I like thinking frameworks. Even though they sound restrictive, I’ve found that in fact, they often help to generate more innovative ideas than the free-form brainstorming. In his article “The Joke Model of Creative Thinking” at Mediate.com, John Cooley shows how the structure and formulas used to create a joke can be applied in conflict resolution:
It is the quality and the timing of the punchline that comprise the creative act and speeds the joke to a satisfying resolution. It is this same kind of punchline -- specially selected new information -- that must be injected into the mediation process at the appropriate time in order to yield highly satisfactory, optimal, or even super-optimal, solutions. A point deserving special emphasis, which may indeed serve as the punchline of this article, is as follows: It is the mental process which occurs in joke processing in a microsecond--at the time of and just before surprise--that must be replicated in the mediation setting in order to achieve super-optimum solutions; it is as if that mental process of reframing be viewed under a microscope and in slow-motion to be effectively discerned and applied.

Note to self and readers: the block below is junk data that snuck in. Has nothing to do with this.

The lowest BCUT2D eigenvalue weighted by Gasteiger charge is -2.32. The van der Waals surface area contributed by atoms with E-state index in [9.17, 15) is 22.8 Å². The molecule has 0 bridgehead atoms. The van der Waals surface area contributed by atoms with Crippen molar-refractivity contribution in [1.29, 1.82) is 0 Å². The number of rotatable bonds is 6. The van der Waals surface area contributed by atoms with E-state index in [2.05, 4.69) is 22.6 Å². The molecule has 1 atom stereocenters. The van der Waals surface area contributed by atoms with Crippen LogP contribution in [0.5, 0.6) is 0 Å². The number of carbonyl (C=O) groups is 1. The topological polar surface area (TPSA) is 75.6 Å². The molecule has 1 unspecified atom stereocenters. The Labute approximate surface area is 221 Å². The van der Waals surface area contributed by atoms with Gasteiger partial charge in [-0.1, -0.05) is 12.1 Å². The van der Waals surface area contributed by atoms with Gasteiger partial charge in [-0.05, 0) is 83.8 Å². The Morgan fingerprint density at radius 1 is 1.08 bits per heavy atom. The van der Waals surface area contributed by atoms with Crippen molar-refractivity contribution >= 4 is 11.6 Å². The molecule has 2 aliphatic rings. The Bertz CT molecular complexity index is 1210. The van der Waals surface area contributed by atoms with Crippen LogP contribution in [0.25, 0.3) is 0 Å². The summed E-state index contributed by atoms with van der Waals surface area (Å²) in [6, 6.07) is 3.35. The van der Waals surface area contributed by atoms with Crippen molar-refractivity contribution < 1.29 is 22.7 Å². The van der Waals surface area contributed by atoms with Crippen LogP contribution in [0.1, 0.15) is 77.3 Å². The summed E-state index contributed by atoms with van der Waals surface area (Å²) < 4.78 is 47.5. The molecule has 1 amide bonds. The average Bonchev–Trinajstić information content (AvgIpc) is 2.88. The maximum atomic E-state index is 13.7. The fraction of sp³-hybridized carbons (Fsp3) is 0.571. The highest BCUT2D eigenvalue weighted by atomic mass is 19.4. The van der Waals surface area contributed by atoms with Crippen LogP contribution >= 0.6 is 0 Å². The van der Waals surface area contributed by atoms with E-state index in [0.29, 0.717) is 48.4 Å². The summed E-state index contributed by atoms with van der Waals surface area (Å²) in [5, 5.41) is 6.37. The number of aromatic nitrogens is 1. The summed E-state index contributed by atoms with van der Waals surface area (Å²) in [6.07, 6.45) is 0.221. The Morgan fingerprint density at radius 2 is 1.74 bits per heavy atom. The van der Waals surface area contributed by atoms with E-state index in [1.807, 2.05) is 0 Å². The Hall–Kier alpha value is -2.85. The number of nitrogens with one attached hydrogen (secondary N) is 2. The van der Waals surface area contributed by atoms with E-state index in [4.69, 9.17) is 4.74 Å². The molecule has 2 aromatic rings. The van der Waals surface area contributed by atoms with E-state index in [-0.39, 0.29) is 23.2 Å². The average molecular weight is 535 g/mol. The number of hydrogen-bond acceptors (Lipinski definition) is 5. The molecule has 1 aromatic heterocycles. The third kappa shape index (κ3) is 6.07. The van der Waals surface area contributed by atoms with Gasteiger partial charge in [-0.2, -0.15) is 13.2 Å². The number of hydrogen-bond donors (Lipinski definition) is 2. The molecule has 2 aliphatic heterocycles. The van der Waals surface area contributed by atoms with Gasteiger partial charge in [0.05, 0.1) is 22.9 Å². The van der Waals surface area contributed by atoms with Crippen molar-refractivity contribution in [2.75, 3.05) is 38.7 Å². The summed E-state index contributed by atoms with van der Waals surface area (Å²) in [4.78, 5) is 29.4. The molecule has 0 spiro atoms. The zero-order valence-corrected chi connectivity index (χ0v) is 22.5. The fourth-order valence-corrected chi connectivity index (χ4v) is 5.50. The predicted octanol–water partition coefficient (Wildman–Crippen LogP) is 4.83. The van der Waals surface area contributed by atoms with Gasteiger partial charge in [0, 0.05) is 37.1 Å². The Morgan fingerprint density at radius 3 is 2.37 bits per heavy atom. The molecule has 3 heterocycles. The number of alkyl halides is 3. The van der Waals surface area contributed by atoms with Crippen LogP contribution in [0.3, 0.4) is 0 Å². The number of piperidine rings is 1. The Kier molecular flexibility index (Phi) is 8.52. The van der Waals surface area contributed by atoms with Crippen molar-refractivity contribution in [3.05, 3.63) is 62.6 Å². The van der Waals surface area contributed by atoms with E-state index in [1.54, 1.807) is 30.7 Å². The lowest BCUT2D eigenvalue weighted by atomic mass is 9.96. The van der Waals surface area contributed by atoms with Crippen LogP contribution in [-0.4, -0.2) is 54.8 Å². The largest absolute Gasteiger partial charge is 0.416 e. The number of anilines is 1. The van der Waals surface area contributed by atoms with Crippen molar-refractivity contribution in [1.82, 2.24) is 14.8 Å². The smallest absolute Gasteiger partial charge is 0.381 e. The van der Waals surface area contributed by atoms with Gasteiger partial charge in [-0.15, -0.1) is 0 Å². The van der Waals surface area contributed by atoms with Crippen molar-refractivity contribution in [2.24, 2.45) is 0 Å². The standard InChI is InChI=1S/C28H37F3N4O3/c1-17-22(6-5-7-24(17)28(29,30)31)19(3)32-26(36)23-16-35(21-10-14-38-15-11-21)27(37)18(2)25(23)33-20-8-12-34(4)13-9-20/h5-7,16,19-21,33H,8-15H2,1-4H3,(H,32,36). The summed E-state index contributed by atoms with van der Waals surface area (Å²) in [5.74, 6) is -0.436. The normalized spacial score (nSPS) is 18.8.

The substantive steps of reframing in the joke process may be replicated in mediation on a gross scale and at a cosmically decelerated rate of speed. Two questions present themselves: First, what are punchlines in mediation? And second, at what stage of the mediation process should they be introduced?
You can read the article here.